First off, I would like to say that I did not get into this book as much as ‘The Road’; I believe this is mainly because of the style of writing. I felt as though the magistrate was not the most morally correct individual but seemed to be because of the comparison to Joll. The magistrate is very unsure and weak in he beginning. One can even see this when he is with the barbarian woman that he is very unsure of the way he feels; this is seen through the rest of the book with his struggle to find morality. On the other side, Joll has a very clear, evil way of living--torture until he obtains the truth. It’s funny how the more morally correct character is the one who is tortured in the end. I also thought the title of the book was interesting because the Empire is supposed to be the one waiting for the barbarians, but in reality, they are the true barbarians because of the evil things they have done to the modest nomads. As I was reading, I could not help but relate this situation to real life situations. The one that most readily came to mind was the Holocaust. Just as how the people of the Empire were brainwashed to hate the barbarians, the German people during the Holocaust were brainwashed into hating Jewish people. I believe this occurs because it is part of human nature to have to feel superior over other people in some aspect.

I liked the magistrate more at the end of the book than at the beginning. In the end he came to some conclusions about himself that he had been toying with throughout the book. In a way I could sort of relate to him, because I’m very indecisive about most things, and he didn’t seem to have a clue about anything he did. I think he learned more about himself, but still did things the way he’s always done them. He started out as magistrate and ended up being magistrate again. As for deserving the things that happened to him, I don’t think he did. But they needed to happen because they pushed him to new limits and he grew from that. Without being imprisoned I don’t think he would have realized the cruelty that the barbarians had to take. By being in their place he had a sort of oneness with them that helped him be more on their side. He already was on their side, but more so after being imprisoned. So in that sense it needed to happen. He needed to feel the injustice that the Empire bestowed on the barbarians, or just people who didn’t believe in what they believed in.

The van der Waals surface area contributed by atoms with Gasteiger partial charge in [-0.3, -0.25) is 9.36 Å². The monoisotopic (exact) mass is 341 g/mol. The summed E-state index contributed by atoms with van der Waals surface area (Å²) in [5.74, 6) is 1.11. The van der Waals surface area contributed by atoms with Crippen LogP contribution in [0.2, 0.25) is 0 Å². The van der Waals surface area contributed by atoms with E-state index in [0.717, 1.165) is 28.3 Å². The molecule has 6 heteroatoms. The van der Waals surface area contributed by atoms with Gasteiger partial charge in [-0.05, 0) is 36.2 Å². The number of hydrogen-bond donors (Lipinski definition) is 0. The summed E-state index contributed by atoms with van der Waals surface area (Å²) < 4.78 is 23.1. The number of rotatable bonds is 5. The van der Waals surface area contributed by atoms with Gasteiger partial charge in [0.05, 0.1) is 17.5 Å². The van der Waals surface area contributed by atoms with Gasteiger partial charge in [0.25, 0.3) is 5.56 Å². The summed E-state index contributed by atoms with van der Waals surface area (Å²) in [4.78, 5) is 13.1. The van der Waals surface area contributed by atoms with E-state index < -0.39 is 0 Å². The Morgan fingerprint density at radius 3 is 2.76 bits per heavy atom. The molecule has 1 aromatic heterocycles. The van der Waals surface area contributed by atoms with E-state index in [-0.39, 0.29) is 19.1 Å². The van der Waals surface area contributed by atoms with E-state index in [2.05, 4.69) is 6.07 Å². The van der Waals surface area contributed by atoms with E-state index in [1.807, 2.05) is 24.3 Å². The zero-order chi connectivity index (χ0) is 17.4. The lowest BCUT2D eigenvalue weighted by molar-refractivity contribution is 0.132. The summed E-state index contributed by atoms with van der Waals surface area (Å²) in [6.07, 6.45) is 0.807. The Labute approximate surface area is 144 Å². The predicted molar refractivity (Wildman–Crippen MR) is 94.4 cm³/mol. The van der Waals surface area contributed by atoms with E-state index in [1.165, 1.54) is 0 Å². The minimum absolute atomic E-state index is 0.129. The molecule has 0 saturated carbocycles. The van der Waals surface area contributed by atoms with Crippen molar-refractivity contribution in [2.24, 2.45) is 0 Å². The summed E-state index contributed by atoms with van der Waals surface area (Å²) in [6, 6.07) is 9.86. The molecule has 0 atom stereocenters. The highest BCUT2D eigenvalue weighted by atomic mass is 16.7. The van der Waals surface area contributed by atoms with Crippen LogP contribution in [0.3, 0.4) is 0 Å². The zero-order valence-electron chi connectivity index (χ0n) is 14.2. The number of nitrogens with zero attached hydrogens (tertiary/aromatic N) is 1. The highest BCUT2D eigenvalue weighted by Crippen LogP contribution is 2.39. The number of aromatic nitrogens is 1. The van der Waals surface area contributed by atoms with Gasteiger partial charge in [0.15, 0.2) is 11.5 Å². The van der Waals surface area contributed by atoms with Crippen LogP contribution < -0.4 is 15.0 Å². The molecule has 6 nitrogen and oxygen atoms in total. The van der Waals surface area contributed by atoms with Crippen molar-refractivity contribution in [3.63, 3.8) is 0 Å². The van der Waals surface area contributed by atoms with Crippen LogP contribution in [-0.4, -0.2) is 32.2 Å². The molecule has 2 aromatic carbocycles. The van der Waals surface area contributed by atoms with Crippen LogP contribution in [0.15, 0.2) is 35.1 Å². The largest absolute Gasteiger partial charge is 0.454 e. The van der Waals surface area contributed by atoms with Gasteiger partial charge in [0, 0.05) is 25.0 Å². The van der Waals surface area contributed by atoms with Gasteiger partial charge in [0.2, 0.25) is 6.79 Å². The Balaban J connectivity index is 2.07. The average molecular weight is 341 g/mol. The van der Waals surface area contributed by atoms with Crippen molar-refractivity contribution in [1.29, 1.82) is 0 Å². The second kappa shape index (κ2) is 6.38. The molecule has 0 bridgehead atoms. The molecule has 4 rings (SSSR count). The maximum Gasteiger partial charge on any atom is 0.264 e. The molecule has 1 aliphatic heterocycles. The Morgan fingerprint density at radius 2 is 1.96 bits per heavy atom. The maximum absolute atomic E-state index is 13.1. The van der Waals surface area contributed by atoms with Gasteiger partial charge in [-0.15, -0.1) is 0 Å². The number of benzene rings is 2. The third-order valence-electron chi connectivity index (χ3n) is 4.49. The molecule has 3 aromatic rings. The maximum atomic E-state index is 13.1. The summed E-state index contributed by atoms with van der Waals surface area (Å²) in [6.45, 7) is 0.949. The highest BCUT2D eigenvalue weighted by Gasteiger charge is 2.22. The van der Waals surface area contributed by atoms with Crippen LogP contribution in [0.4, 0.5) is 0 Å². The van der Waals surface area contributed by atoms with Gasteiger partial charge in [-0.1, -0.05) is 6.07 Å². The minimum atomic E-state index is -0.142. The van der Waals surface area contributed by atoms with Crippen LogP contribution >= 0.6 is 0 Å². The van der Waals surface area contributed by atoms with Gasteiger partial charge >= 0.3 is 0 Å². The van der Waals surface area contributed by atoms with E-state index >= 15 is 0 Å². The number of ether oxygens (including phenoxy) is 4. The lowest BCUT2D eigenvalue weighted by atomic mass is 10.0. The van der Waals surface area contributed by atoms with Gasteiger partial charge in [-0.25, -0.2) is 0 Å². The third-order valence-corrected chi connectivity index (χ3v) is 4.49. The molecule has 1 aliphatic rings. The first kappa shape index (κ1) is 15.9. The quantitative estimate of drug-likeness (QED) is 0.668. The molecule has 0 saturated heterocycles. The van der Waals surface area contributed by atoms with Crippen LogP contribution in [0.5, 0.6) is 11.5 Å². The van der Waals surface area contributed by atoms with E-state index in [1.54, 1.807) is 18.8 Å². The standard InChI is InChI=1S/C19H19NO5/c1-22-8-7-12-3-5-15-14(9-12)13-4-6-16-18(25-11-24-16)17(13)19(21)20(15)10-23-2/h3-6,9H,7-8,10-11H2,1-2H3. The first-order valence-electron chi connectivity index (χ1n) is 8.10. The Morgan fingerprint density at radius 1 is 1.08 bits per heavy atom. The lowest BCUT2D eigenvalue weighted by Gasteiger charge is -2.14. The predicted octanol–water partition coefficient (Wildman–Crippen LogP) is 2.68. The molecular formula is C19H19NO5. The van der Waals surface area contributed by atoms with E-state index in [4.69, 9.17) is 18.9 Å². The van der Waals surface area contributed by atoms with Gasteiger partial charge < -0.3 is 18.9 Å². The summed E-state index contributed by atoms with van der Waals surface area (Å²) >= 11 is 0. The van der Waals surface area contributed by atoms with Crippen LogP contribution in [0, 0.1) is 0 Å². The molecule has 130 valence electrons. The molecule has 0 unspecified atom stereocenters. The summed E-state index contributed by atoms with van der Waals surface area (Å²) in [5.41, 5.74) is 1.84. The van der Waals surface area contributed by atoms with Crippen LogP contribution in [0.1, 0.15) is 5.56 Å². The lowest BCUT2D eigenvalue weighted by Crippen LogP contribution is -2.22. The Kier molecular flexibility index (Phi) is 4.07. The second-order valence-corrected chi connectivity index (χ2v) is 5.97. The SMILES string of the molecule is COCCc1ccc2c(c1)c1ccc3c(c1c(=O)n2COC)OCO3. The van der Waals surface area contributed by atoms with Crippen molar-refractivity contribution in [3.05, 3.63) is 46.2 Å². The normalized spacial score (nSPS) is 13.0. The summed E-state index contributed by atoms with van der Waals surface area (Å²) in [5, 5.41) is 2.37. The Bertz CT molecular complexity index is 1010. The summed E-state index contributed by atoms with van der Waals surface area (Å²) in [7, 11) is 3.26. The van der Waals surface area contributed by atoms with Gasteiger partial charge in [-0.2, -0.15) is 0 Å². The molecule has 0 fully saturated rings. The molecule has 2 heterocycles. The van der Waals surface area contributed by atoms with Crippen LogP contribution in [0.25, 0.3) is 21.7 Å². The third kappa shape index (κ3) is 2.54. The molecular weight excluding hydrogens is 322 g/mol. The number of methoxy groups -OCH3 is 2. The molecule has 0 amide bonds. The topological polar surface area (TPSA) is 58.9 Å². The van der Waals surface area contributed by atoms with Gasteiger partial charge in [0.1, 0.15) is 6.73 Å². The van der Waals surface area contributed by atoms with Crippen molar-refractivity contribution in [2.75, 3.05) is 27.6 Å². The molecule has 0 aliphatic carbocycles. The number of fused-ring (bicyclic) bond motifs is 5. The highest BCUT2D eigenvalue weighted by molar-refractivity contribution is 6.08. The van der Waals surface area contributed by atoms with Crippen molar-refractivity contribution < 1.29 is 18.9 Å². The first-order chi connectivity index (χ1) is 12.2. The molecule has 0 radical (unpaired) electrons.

Waiting for the Barbarians did not really seem like it should have been a Nobel Prize winning novel. In my opinion it sets to convey a message that is far deeper than actually explored. Instead of going deeper into the idea of the allegory of oppressor and oppressed, the author focuses too deeply on the sexual contacts of the magistrate. Too much time is dealt with erotic excitation and the magistrate's longing for it to whole-heartedly explore the thematic concept of oppression. The magistrate is an unlikable character that's few heroic qualities are overcast by his questionable motives and morals. Ultimately I believe his sole motivation for his actions is personal gratification. By returning the woman back to the "Barbarians" he is satisfying his own compulsion to do the right thing not because it is the right thing to do but he will feel better about himself by doing it. The character is well-defined but is not a suitable character to explore the theme. Although he narrates his opinions and seems to realize that the "Barbarians" are less barbaric than the empire, he doesn't really attempt to act morally to correct the situation, instead he squabbles in his own self misery until it blows over.